China is far from America’s only national security concern.
The FBI also now has 200 joint terrorism task forces actively investigating homegrown jihadists and domestic violence extremists around the country.
Wray underscored the countless parallels between entities like al-Qaida and the Islamic State and domestic terrorist networks in America, in terms of recruitment, planning, training and dissemination of propaganda.
“Terrorism today, and that includes domestic violence extremism, moves at the speed of social media,” he said.
The FBI director also confirmed the FBI has, as of Wednesday, arrested at least five self-identified adherents to the QAnon conspiracy theory who were tied to the January 6 attack on the U.S. Capitol.
New Mexico Senator Martin Heinrich, a Democrat, pressed the director for a timeline on when the FBI would declassify and share publicly an FBI report on the threat of QAnon to national security.
Wray said investigations was still going but that a fully unclassified version would be available soon.
Heinrich also asked the FBI head for information on legal repercussions for Ron Watkins, a former administrator for the online message board 8kun. Watkins’ potential role in the extremist conspiracy theory may have been inadvertently exposed in a recent HBO documentary, “Q: Into the Storm,” that concluded earlier this month.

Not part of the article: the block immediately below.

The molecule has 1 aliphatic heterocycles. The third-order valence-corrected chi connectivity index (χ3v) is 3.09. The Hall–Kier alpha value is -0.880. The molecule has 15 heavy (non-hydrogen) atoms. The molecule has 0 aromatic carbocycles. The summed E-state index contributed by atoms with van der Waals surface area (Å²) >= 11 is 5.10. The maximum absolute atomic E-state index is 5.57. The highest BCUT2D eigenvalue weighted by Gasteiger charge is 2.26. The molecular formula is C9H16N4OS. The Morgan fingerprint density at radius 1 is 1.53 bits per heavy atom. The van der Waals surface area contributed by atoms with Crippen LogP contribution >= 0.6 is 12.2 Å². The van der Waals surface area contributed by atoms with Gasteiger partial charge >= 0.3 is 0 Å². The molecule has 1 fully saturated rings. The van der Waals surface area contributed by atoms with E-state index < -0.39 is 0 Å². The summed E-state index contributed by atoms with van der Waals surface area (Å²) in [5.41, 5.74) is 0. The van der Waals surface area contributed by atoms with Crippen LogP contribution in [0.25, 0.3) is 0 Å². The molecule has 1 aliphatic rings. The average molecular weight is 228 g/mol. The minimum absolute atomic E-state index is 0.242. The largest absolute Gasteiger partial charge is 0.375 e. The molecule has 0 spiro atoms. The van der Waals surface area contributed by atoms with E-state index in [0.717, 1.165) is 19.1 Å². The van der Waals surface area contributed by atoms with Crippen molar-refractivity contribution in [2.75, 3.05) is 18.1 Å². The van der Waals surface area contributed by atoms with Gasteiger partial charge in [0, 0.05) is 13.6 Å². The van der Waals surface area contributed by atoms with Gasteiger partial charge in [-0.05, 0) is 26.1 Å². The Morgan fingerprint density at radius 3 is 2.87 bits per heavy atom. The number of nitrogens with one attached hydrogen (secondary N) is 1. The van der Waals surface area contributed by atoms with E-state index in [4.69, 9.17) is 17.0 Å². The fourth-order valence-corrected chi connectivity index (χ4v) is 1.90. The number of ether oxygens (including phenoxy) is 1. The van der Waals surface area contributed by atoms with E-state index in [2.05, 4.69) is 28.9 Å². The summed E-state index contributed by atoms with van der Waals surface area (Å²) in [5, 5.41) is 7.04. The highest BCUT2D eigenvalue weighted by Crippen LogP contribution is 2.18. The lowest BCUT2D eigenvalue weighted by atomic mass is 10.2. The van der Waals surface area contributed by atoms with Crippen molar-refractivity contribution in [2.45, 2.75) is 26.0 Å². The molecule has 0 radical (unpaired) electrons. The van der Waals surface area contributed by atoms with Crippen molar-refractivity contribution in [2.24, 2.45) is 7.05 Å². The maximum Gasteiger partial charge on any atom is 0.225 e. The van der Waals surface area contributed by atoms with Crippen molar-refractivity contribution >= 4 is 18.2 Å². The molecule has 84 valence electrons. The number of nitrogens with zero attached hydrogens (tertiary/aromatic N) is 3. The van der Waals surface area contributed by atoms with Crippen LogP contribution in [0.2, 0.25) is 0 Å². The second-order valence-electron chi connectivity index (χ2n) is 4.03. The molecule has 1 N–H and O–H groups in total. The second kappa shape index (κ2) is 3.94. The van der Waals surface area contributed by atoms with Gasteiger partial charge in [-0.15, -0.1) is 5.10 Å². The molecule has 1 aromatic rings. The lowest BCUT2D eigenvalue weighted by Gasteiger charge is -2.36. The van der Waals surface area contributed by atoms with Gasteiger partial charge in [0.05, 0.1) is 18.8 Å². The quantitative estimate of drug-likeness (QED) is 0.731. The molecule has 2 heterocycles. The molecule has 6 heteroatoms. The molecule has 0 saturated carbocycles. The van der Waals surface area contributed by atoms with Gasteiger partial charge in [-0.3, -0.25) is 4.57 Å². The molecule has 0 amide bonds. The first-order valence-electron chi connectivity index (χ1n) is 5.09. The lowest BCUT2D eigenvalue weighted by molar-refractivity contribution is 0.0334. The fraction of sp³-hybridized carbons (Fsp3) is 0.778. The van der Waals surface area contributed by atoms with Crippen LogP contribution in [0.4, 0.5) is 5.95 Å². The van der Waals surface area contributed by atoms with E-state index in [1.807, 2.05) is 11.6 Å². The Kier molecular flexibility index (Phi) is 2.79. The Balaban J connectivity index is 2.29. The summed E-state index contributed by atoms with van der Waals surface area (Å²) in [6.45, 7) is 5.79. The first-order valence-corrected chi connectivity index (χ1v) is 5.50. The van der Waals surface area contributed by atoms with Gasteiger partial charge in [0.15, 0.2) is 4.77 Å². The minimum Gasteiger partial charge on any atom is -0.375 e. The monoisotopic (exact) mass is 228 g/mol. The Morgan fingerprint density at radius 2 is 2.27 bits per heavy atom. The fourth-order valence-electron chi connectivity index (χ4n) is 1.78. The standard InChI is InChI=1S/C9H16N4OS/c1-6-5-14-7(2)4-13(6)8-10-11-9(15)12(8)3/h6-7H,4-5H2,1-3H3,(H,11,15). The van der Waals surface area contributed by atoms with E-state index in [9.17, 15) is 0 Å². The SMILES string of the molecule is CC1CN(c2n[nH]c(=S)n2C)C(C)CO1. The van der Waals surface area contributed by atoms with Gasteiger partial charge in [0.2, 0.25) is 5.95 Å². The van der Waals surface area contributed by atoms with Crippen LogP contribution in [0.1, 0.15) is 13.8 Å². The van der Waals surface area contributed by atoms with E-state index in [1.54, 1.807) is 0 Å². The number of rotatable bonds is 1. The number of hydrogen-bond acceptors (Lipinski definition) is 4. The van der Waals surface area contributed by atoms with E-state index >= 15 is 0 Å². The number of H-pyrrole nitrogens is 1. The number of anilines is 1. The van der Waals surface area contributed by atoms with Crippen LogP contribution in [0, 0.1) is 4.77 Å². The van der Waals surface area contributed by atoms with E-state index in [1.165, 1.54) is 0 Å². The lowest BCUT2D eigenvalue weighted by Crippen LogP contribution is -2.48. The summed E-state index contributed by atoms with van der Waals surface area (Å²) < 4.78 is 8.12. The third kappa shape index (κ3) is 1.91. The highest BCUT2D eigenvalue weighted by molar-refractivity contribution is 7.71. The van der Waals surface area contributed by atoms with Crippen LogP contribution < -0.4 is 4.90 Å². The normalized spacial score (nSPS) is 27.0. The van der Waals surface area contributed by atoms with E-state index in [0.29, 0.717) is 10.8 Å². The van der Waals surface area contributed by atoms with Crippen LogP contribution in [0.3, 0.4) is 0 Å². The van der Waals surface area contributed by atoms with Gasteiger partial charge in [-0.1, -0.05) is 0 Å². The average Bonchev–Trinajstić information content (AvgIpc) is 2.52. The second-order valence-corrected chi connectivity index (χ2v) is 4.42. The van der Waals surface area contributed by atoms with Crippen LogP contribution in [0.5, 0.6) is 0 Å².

Wray hedged when Watkins’ name came up, telling the senator the FBI would need to be “very careful” differentiating between what is criminal and what is not as investigations continue.
“We have to be careful to be focused on violence and things that violate federal criminal law. It doesn’t mean rhetoric isn’t a societal problem that doesn’t need to be addressed, but from the law enforcement perspective, we try to be careful to focus on threats of violent and criminal activity. Language can be part of a conspiracy in certain cases. … It’s a complicated question, and I would refer to the lawyers at the Department of Justice.”
As for the White House’s newly announced decision to draw down troops from Afghanistan entirely, Democrats and Republicans expressed apprehension. Maine Senator Susan Collins asked CIA Director William Burns if he felt the Taliban could regain territory or power with a U.S. troop withdrawal at this magnitude.
“We have to be clear-eyed about the reality when looking at the potential terrorism challenge that both al-Qaida and ISIS present,” Burns said, using another name for the Islamic State group.
Terrorists will remain in Afghanistan intent on recovering their ability to attack U.S. targets whether it is in the region, in the West or in the homeland, the director said.
But after years of sustained counterterrorism pressure in the region, Burns said the likelihood the groups could sustain themselves is low.
“When the time comes for the U.S. military to withdraw, the U.S. government’s ability to collect and act on threats will diminish. That’s simply a fact. It is also a fact, however, after withdrawal, that the CIA and all of its partners will retain a suite of capabilities in place,” Burns said. “Some will help us to anticipate and contest any rebuilding effort.”